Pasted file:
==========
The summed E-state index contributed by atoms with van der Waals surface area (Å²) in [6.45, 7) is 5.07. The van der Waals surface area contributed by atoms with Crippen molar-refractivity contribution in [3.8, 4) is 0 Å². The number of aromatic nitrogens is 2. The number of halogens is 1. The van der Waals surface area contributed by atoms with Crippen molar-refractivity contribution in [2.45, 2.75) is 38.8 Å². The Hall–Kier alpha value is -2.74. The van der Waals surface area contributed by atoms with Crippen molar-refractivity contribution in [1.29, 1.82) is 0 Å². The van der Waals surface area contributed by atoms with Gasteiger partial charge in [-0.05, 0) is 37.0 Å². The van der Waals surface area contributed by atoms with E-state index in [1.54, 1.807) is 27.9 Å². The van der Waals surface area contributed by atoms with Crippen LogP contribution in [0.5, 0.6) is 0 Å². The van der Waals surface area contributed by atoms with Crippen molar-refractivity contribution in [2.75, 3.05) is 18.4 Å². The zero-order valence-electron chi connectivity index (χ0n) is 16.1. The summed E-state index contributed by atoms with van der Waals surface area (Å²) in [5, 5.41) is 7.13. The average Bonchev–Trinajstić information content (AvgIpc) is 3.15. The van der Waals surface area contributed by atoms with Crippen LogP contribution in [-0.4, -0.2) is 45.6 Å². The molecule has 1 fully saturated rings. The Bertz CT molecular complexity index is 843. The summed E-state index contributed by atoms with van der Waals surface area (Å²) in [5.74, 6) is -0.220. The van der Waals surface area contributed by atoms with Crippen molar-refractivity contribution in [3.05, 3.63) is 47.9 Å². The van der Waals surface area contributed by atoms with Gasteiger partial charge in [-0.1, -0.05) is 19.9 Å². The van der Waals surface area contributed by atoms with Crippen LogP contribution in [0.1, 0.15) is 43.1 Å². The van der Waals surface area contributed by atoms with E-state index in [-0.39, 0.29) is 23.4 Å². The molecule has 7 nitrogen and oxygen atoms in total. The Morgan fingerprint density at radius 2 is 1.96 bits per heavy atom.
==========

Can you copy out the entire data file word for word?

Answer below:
The summed E-state index contributed by atoms with van der Waals surface area (Å²) in [6.45, 7) is 5.07. The van der Waals surface area contributed by atoms with Crippen molar-refractivity contribution in [3.8, 4) is 0 Å². The number of aromatic nitrogens is 2. The number of halogens is 1. The van der Waals surface area contributed by atoms with Crippen molar-refractivity contribution in [2.45, 2.75) is 38.8 Å². The Hall–Kier alpha value is -2.74. The van der Waals surface area contributed by atoms with Crippen molar-refractivity contribution in [1.29, 1.82) is 0 Å². The van der Waals surface area contributed by atoms with Gasteiger partial charge in [-0.05, 0) is 37.0 Å². The van der Waals surface area contributed by atoms with E-state index in [1.54, 1.807) is 27.9 Å². The van der Waals surface area contributed by atoms with Crippen LogP contribution in [0.5, 0.6) is 0 Å². The van der Waals surface area contributed by atoms with Crippen molar-refractivity contribution in [2.75, 3.05) is 18.4 Å². The zero-order valence-electron chi connectivity index (χ0n) is 16.1. The summed E-state index contributed by atoms with van der Waals surface area (Å²) in [5, 5.41) is 7.13. The average Bonchev–Trinajstić information content (AvgIpc) is 3.15. The van der Waals surface area contributed by atoms with Crippen LogP contribution in [-0.4, -0.2) is 45.6 Å². The molecule has 1 fully saturated rings. The Bertz CT molecular complexity index is 843. The summed E-state index contributed by atoms with van der Waals surface area (Å²) in [5.74, 6) is -0.220. The van der Waals surface area contributed by atoms with Crippen molar-refractivity contribution in [3.05, 3.63) is 47.9 Å². The van der Waals surface area contributed by atoms with Gasteiger partial charge in [-0.1, -0.05) is 19.9 Å². The van der Waals surface area contributed by atoms with Crippen LogP contribution in [0.1, 0.15) is 43.1 Å². The van der Waals surface area contributed by atoms with E-state index in [-0.39, 0.29) is 23.4 Å². The molecule has 7 nitrogen and oxygen atoms in total. The Morgan fingerprint density at radius 2 is 1.96 bits per heavy atom.